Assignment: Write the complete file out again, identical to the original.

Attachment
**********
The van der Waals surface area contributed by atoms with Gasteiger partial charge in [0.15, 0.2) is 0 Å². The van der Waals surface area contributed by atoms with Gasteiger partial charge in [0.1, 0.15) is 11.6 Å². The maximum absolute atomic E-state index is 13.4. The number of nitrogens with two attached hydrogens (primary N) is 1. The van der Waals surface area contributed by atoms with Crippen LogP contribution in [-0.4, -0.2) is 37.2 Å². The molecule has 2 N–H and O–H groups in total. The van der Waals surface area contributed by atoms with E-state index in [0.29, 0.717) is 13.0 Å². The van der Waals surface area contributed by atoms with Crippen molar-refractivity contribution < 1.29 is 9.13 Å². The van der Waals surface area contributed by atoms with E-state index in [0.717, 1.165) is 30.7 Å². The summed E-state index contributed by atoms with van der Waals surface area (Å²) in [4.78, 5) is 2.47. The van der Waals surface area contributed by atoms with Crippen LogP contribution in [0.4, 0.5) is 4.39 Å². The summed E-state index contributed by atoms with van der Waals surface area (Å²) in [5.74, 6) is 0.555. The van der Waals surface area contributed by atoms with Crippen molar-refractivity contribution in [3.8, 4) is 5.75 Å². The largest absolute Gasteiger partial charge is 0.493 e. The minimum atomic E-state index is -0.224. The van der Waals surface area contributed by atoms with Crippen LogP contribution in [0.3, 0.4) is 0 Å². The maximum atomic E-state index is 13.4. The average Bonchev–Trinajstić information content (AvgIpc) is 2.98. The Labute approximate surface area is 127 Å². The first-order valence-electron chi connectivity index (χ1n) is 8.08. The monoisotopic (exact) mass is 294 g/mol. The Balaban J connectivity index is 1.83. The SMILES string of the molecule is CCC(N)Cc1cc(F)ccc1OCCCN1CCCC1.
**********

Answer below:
The van der Waals surface area contributed by atoms with Gasteiger partial charge in [0.15, 0.2) is 0 Å². The van der Waals surface area contributed by atoms with Gasteiger partial charge in [0.1, 0.15) is 11.6 Å². The maximum absolute atomic E-state index is 13.4. The number of nitrogens with two attached hydrogens (primary N) is 1. The van der Waals surface area contributed by atoms with Crippen LogP contribution in [-0.4, -0.2) is 37.2 Å². The molecule has 2 N–H and O–H groups in total. The van der Waals surface area contributed by atoms with E-state index in [0.29, 0.717) is 13.0 Å². The van der Waals surface area contributed by atoms with Crippen molar-refractivity contribution < 1.29 is 9.13 Å². The van der Waals surface area contributed by atoms with E-state index in [0.717, 1.165) is 30.7 Å². The summed E-state index contributed by atoms with van der Waals surface area (Å²) in [4.78, 5) is 2.47. The van der Waals surface area contributed by atoms with Crippen LogP contribution in [0.4, 0.5) is 4.39 Å². The summed E-state index contributed by atoms with van der Waals surface area (Å²) in [5.74, 6) is 0.555. The van der Waals surface area contributed by atoms with Crippen molar-refractivity contribution in [3.8, 4) is 5.75 Å². The largest absolute Gasteiger partial charge is 0.493 e. The minimum atomic E-state index is -0.224. The van der Waals surface area contributed by atoms with Crippen LogP contribution in [0.3, 0.4) is 0 Å². The maximum atomic E-state index is 13.4. The average Bonchev–Trinajstić information content (AvgIpc) is 2.98. The Labute approximate surface area is 127 Å². The first-order valence-electron chi connectivity index (χ1n) is 8.08. The monoisotopic (exact) mass is 294 g/mol. The Balaban J connectivity index is 1.83. The SMILES string of the molecule is CCC(N)Cc1cc(F)ccc1OCCCN1CCCC1.